Travel: Countless Peaks And Passes, 24 Porsche 911s, And Two Days Of Driving Bliss In The Alps

Countless Peaks And Passes, 24 Porsche 911s, And Two Days Of Driving Bliss In The Alps

By Markus Haub
March 24, 2021

Photography by Markus Haub & Susana de Val

The past year hasn’t been the most generous, and opportunities to meet friends and likeminded people have been scarce, reminding us that that element of car enthusiasm really is the most meaningful. But as the situation improved in the summer, we had a brief chance to drive in the mountains with some good friends in August for the “Sick Alps” tour organized by Moritz and Kerstin of Flat6 High5. As we anxiously look forward to the coming summer, we’ve been resisting these memories often, tiding ourselves over.

Our base camp for the weekend-long trip was in Bruck, near the Großglockner, Austria’s highest peak, which happens to be quite close to Zell am See—the homeland of the Porsche family. Twenty-four vehicles took part in the two days and 700 kilometers of sightseeing and rev-matching, including our 1968 SWB 911. We traveled to Zell am See a day ahead of schedule to visit a good friend in the area, and also to stop by the Porsche Design Studio.

In the afternoon we exercised the car up the Großglockner High Alpine Road for a shakedown of sorts, and to take a few photos—how can you not? The highest surfaced mountain pass road in Austria—opened in 1935—is almost 50 kilometers long and remains one of the best places on earth to drive a sports car, or a diesel van for that matter. A major tourist destination nearby is the Pasterze Glacier, Austria’s largest, and a perfect place to be in the summertime if you ask me.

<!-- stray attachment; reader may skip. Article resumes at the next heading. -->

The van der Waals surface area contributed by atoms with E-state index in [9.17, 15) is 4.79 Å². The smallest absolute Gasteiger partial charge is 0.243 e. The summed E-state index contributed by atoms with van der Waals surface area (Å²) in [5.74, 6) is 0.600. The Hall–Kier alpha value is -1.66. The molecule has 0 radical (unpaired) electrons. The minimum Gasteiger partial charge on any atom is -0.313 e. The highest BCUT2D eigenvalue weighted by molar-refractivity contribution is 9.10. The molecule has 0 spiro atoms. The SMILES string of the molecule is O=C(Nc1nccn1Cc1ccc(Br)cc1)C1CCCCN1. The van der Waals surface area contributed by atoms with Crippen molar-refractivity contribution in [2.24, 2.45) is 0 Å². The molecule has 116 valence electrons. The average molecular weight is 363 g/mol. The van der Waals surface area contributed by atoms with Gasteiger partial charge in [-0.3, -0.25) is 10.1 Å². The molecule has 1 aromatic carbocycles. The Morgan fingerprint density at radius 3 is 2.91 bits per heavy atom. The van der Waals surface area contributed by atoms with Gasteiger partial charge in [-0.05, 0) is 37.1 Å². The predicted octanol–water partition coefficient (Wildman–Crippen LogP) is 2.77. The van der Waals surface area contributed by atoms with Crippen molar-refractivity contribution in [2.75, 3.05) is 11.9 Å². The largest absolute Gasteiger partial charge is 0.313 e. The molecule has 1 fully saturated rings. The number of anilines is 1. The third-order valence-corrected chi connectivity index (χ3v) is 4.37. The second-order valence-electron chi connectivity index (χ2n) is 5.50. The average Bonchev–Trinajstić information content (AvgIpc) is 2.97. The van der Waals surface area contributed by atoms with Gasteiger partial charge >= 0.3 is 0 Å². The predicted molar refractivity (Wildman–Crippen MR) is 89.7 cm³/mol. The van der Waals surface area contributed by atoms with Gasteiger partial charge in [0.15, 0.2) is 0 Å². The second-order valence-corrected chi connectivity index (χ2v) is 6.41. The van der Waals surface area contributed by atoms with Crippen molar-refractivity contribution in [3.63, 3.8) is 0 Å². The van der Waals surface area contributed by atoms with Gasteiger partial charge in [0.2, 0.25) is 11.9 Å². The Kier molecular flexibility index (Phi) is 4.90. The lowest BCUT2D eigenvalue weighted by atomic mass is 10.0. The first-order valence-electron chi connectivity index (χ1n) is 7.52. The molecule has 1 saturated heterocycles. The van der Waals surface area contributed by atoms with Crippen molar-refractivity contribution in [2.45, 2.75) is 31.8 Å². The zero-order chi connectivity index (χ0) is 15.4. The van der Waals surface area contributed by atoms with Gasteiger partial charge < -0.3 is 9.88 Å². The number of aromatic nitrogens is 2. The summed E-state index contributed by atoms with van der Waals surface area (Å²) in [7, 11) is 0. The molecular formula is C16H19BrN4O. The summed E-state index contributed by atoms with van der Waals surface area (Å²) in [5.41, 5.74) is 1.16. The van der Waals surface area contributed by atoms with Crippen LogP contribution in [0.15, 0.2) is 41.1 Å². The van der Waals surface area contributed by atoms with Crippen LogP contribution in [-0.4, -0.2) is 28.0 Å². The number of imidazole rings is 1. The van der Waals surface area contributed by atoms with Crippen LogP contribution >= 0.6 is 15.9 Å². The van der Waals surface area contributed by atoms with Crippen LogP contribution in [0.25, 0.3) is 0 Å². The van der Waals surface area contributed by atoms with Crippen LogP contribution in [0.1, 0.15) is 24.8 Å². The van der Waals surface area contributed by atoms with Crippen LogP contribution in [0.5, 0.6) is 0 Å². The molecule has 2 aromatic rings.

Our group got together that Friday; 40 people bringing with them 24 very different Porsche 911s—funny how that probably sounds oxymoronic to someone not so interested in cars! Almost all model years were represented, and the diversity of eras and specs meant that each break from driving was never short of conversation and the opening of doors and engine lids to see what everyone had brought to the party. Black, gray, and white paint predominated, but Mario’s “orange” car provided a bit of color to the palette and was always easy to spot in the group photos.

That evening we had a relaxed dinner in the garden and looked forward to the next day, full of driving. Going to bed not too late is the idea, because we would begin very early in the morning, but you know how hard it is for excited kids to fall asleep on Christmas Eve.